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February 2, 2018
By JOYCE COMINGORE - Garden Club of Cape Coral ( , Cape Coral Daily Breeze

There is so much about life that can be learned from gardening. Not just the physical work, but the application of life's processes. I was struck by this recently when reading about the parable of corn seeds.

It seems there was a farmer who grew excellent quality corn, the story goes. Every year he won the award for the best grown corn. One year a newspaper reporter interviewed him and learned something interesting about how he grew it. The reporter discovered that the farmer shared his seed corn with his neighbors.

"How can you afford to share your best seed corn with your neighbors when they are entering the same competition as yours each year?" the reporter asked.

"Why, sir," said the farmer, "Didn't you know? The wind picks up pollen from the ripening corn and swirls it from field to field. If my neighbors grow inferior corn, cross-pollination will steadily degrade the quality of my corn. If I am to grow good corn, I must help my neighbors grow good corn."

So it is with life. There is a lot to learn. Those who want to live meaningfully and well, must help enrich the lives of others. The value of life is measured by the lives we touch. Those who chose to be happy must help others find happiness, for the welfare of each of us is bound up with the welfare of all. The law of life, a principle of success, because none of us truly win until we all win!

When I was a teenager, my friends earned money by de-tasseling corn for Purdue University. That was how we bought our back-to-school clothes. We weren't old enough to work regular jobs. Growing corn became a necessity in our lives, and not just to eat.

Corn is a "New World Crop" which is a crop native to North and South America before Columbus sailed the ocean blue in 1492, and not found anywhere else in the world at that time. Corn comes from a word meaning grain, relating to kernel. When the American Indians helped the European settlers plant maize, later called corn, corn pertained to all kinds of grains and edible seeds that constitute the food of man and horses, such as wheat, rye, barley and maize. So, the saying goes, "All maize is corn, but not all corn is maize."

We live in a state that is the top producing state of sweet corn that is delivered to all fresh produce markets in the United States, according to the University of Florida Extension. For northerners, sweet corn was a sign of summer; Florida has crops fall, winter and spring. The main crops are grown in the Everglades region, South Florida with Palm Beach County leading the way. Sweet corn can be planted in the winter there. In southern Florida, we plant between October through March.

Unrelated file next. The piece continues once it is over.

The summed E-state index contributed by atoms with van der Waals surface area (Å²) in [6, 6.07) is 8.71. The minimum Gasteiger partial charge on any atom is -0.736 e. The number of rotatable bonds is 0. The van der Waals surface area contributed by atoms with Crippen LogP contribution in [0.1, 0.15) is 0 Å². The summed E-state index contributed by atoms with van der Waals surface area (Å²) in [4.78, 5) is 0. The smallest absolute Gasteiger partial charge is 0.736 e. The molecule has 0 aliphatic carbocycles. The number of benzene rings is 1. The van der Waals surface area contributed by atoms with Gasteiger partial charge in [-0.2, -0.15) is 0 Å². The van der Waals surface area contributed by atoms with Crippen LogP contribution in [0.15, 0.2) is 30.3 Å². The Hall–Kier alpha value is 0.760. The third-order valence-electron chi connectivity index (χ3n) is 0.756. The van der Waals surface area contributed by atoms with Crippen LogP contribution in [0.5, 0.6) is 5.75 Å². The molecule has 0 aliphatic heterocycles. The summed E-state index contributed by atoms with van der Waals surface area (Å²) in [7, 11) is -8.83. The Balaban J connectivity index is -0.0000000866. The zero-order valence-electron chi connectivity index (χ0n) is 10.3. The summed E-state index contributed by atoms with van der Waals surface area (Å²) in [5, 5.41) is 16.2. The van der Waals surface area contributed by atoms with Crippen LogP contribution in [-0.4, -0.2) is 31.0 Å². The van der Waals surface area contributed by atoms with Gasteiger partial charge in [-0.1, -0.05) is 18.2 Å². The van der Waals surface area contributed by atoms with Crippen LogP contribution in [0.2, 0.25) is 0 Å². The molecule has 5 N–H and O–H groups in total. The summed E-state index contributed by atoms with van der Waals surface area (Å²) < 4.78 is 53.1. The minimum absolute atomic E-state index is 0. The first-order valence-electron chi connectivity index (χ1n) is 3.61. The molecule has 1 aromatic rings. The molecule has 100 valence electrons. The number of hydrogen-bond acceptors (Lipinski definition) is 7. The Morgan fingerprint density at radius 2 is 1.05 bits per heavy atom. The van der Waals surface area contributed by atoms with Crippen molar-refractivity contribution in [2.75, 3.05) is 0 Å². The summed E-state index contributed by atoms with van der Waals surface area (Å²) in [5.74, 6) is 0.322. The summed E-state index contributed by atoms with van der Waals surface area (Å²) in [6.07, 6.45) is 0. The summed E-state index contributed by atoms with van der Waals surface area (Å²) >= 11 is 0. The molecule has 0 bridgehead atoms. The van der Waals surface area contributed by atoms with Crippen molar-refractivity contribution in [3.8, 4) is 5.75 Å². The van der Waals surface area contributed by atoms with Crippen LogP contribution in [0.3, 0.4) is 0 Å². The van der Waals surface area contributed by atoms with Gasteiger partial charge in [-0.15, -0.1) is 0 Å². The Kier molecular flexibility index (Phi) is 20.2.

It may be an easy crop to grow, but some have difficulty in getting a good ear of corn to grow. We forget the need for pollination. Growing one stalk of corn doesn't work. I was told I needed to have a square patch of 16 stalks, four on each side of a square, to have successful pollination. IFAS recommends two or three rows, 24 to 36 inches apart, with seeds planted 1-2 inches deep, spaced 12-18 inches apart. Plant only one variety of seed and away from other corn plantings to prevent cross-pollination with other varieties. Stay true to one variety.

If there are only one or two rows of corn, relying on the wind for pollination may not yield a plentiful harvest, or misshapen cobs with scattered kernels. You can hand pollinate. Each plant has both male and female flowers. The branched tassels found at the peak of the stalk are the male part, the silky tassels are the female parts where you will find the ears of corn that develop. Pollen on the tassel must connect with the silks to be successful. To hand pollinate, cut the entire tassel off the plant and shake it like a wand over the silks, being sure you are thorough.

Corn reaches a height of 6-8 feet high. Remember this when you plan your space for gardening.

Also, remember the shade it will throw on your other plants in your garden.

The historical "Three Sisters" is the best example of companion planting. American Indians taught us this.

Plant corn and establish a stalk. Then plant green beans to grow up the stalks; beans are nitrogen fixers into the soil, and corn needs a lot of nitrogen. They don't immediately provide it, but future crops will benefit from it. The third sister, squash, is low and spreading, providing a shady mulch to keep out weeds and helps to retain the water. The shade helps confuse the adult squash borer, a major squash pest.

There are many varieties of sweet corn, different colors and sugar content. Some varieties of yellow or white that do well here are "Silver Queen" (white), "How Sweet it is" (white), "Sweet Ice" (white), "Sweet Riser" (yellow) and "Early Sunglow "(yellow). Other recommendations are yellow "Summer Sweet" or "Winstar," white "Boreal" and "Vail," bi-color varieties like "Big Time" and "Fantastic."

You need at least 6-8 hours of sun each day. Keep away from salty water. Water early in the morning, don't let water sit on the plants at nighttime. When this advice is given, I wonder what the natural rainfall late in the day does to them. Forming ears critically need this water during pollination and the time for growing the plumpness of the ear.

Out maneuvering the pests and diseases are a real challenge to professional growers as well as the home gardeners. Identifying the problem is the first line of attack (know your enemy). Your local

Extension is a big help here. Don't use harmful chemicals that keep the ears from being healthy to humans.

It's a-mazing to grow maize.

Still, thank a tree.

Joyce Comingore is a Master Gardener, hibiscus enthusiast and member of the Garden Club of Cape Coral.



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